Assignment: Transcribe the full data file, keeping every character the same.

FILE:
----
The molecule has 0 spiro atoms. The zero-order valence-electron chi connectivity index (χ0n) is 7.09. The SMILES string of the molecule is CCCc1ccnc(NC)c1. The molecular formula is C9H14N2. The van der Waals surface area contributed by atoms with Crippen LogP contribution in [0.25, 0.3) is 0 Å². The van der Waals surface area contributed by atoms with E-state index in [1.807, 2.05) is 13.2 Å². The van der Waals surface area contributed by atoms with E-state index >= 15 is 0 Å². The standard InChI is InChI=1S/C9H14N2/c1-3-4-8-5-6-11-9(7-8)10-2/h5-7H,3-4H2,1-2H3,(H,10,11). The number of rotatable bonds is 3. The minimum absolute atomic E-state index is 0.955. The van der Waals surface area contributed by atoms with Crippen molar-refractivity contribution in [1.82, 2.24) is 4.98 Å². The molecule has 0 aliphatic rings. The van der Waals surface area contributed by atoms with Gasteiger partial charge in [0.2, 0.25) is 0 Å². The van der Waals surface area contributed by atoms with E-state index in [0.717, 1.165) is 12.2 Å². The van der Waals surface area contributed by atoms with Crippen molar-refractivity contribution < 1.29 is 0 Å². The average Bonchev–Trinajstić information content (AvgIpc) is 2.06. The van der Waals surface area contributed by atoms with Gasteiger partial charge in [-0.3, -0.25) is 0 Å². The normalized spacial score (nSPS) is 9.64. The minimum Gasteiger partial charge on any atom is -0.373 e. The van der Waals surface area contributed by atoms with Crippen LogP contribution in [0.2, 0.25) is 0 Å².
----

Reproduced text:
The molecule has 0 spiro atoms. The zero-order valence-electron chi connectivity index (χ0n) is 7.09. The SMILES string of the molecule is CCCc1ccnc(NC)c1. The molecular formula is C9H14N2. The van der Waals surface area contributed by atoms with Crippen LogP contribution in [0.25, 0.3) is 0 Å². The van der Waals surface area contributed by atoms with E-state index in [1.807, 2.05) is 13.2 Å². The van der Waals surface area contributed by atoms with E-state index >= 15 is 0 Å². The standard InChI is InChI=1S/C9H14N2/c1-3-4-8-5-6-11-9(7-8)10-2/h5-7H,3-4H2,1-2H3,(H,10,11). The number of rotatable bonds is 3. The minimum absolute atomic E-state index is 0.955. The van der Waals surface area contributed by atoms with Crippen molar-refractivity contribution in [1.82, 2.24) is 4.98 Å². The molecule has 0 aliphatic rings. The van der Waals surface area contributed by atoms with Gasteiger partial charge in [0.2, 0.25) is 0 Å². The van der Waals surface area contributed by atoms with E-state index in [0.717, 1.165) is 12.2 Å². The van der Waals surface area contributed by atoms with Crippen molar-refractivity contribution < 1.29 is 0 Å². The average Bonchev–Trinajstić information content (AvgIpc) is 2.06. The van der Waals surface area contributed by atoms with Gasteiger partial charge in [-0.3, -0.25) is 0 Å². The normalized spacial score (nSPS) is 9.64. The minimum Gasteiger partial charge on any atom is -0.373 e. The van der Waals surface area contributed by atoms with Crippen LogP contribution in [0.2, 0.25) is 0 Å².